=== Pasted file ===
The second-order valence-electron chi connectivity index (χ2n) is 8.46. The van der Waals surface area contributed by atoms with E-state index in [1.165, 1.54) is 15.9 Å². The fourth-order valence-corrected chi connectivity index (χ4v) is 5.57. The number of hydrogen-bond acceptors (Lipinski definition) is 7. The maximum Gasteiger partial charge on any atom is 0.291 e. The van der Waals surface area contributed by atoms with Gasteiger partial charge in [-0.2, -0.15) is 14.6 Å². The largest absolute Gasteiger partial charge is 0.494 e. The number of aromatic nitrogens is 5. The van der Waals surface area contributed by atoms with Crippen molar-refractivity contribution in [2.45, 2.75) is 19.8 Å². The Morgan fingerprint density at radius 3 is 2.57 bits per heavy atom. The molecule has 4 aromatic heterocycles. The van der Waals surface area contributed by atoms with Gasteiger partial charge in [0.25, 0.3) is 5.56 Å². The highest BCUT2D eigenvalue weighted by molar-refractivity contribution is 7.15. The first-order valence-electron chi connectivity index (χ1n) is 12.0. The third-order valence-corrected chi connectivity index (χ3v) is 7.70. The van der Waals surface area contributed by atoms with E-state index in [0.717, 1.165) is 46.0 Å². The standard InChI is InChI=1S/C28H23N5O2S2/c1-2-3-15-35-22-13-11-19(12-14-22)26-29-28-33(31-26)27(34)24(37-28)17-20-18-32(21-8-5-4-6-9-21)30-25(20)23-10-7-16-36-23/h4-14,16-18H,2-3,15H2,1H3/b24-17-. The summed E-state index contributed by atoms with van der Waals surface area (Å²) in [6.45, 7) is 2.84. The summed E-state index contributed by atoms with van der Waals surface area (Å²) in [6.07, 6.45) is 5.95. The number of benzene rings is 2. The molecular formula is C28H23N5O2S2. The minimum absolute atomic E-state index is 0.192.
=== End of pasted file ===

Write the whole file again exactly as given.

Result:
The second-order valence-electron chi connectivity index (χ2n) is 8.46. The van der Waals surface area contributed by atoms with E-state index in [1.165, 1.54) is 15.9 Å². The fourth-order valence-corrected chi connectivity index (χ4v) is 5.57. The number of hydrogen-bond acceptors (Lipinski definition) is 7. The maximum Gasteiger partial charge on any atom is 0.291 e. The van der Waals surface area contributed by atoms with Gasteiger partial charge in [-0.2, -0.15) is 14.6 Å². The largest absolute Gasteiger partial charge is 0.494 e. The number of aromatic nitrogens is 5. The van der Waals surface area contributed by atoms with Crippen molar-refractivity contribution in [2.45, 2.75) is 19.8 Å². The Morgan fingerprint density at radius 3 is 2.57 bits per heavy atom. The molecule has 4 aromatic heterocycles. The van der Waals surface area contributed by atoms with Gasteiger partial charge in [0.25, 0.3) is 5.56 Å². The highest BCUT2D eigenvalue weighted by molar-refractivity contribution is 7.15. The first-order valence-electron chi connectivity index (χ1n) is 12.0. The third-order valence-corrected chi connectivity index (χ3v) is 7.70. The van der Waals surface area contributed by atoms with E-state index in [0.717, 1.165) is 46.0 Å². The standard InChI is InChI=1S/C28H23N5O2S2/c1-2-3-15-35-22-13-11-19(12-14-22)26-29-28-33(31-26)27(34)24(37-28)17-20-18-32(21-8-5-4-6-9-21)30-25(20)23-10-7-16-36-23/h4-14,16-18H,2-3,15H2,1H3/b24-17-. The summed E-state index contributed by atoms with van der Waals surface area (Å²) in [6.45, 7) is 2.84. The summed E-state index contributed by atoms with van der Waals surface area (Å²) in [6.07, 6.45) is 5.95. The number of benzene rings is 2. The molecular formula is C28H23N5O2S2. The minimum absolute atomic E-state index is 0.192.